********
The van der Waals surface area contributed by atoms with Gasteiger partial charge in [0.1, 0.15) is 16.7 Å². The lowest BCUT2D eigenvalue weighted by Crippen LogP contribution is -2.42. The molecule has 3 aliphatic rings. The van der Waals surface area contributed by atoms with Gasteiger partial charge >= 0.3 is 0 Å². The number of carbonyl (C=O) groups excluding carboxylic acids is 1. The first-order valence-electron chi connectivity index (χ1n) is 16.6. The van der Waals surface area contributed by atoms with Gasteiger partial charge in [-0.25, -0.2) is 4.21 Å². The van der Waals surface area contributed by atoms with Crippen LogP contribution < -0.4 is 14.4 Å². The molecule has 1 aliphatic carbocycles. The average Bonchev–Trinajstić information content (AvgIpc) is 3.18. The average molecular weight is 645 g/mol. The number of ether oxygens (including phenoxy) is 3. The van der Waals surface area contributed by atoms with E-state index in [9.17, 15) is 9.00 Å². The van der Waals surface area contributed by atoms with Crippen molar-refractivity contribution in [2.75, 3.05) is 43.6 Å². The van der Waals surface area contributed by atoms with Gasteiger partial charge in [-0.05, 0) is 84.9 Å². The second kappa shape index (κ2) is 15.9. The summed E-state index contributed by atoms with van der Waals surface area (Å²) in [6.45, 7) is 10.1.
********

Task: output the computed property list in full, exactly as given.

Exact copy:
The van der Waals surface area contributed by atoms with Gasteiger partial charge in [0.1, 0.15) is 16.7 Å². The lowest BCUT2D eigenvalue weighted by Crippen LogP contribution is -2.42. The molecule has 3 aliphatic rings. The van der Waals surface area contributed by atoms with Gasteiger partial charge >= 0.3 is 0 Å². The number of carbonyl (C=O) groups excluding carboxylic acids is 1. The first-order valence-electron chi connectivity index (χ1n) is 16.6. The van der Waals surface area contributed by atoms with Gasteiger partial charge in [-0.25, -0.2) is 4.21 Å². The van der Waals surface area contributed by atoms with Crippen LogP contribution < -0.4 is 14.4 Å². The molecule has 1 aliphatic carbocycles. The average Bonchev–Trinajstić information content (AvgIpc) is 3.18. The average molecular weight is 645 g/mol. The number of ether oxygens (including phenoxy) is 3. The van der Waals surface area contributed by atoms with E-state index in [9.17, 15) is 9.00 Å². The van der Waals surface area contributed by atoms with Crippen molar-refractivity contribution in [2.75, 3.05) is 43.6 Å². The van der Waals surface area contributed by atoms with Gasteiger partial charge in [-0.05, 0) is 84.9 Å². The second kappa shape index (κ2) is 15.9. The summed E-state index contributed by atoms with van der Waals surface area (Å²) in [6.45, 7) is 10.1.